Sales for new homes just barely declined in March, slipping 0.6% to a seasonally adjusted pace of 356,000, according to numbers released today by the U.S. Census Bureau. On an annual basis, that represents a 30.6% drop in sales activity.
But the relatively small monthly decline gives some hope to economists and others. “We believe that the bottom is at hand and that sales will begin turning in the second half of this year,” Patrick Newport, chief economist for research firm IHS Global Insight, said in a statement analyzing today’s numbers. But, he noted, “we are hardly going out on a limb in making this projection. As previous recessions show, demand for new homes does not evaporate altogether, even in the hardest of times. Moreover, sales remain near record lows.”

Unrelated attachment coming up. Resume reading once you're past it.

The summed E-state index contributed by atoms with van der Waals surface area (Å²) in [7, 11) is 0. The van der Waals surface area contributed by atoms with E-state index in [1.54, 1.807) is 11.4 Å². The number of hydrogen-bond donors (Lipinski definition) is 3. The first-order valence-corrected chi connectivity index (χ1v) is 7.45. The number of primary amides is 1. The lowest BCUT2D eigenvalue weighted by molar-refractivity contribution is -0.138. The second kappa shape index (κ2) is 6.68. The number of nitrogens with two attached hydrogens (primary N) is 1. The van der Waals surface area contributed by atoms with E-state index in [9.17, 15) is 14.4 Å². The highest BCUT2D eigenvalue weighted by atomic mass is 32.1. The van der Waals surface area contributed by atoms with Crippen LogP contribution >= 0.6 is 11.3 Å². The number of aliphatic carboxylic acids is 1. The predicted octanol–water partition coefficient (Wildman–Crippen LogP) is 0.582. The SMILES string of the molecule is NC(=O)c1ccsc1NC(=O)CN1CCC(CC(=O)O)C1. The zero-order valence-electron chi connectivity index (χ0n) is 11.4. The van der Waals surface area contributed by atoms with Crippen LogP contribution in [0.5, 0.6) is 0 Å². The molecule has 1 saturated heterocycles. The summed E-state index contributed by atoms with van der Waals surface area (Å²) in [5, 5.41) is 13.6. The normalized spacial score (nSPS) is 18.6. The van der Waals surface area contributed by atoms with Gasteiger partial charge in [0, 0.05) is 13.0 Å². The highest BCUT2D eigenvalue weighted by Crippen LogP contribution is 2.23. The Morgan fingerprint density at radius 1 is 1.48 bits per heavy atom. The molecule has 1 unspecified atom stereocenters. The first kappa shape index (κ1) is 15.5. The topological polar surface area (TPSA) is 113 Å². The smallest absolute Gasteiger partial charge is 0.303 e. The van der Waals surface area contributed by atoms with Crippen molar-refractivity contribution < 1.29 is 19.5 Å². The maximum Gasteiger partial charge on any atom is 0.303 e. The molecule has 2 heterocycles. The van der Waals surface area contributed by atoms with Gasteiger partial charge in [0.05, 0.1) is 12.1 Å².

And those sales are taking longer and longer to happen. The median number of months for sale rose to 10.2 in March, according to the Census. In comparison, that figure was 9.2 months in 2008 and 6.2 months in 2007, illustrating how builders are carrying new homes for longer and longer, despite a decline in the total amount of new-home inventory. At the end of March, there were just 311,000 new homes for sale in the country, a 33.7% drop compared to the same month a year ago.
At the current sales pace, that translates into 10.7 months worth of new-home supply.
Prices declined 3.5% to a median of $201,400 nationally.
Alison Rice is senior editor, online, at BUILDER magazine.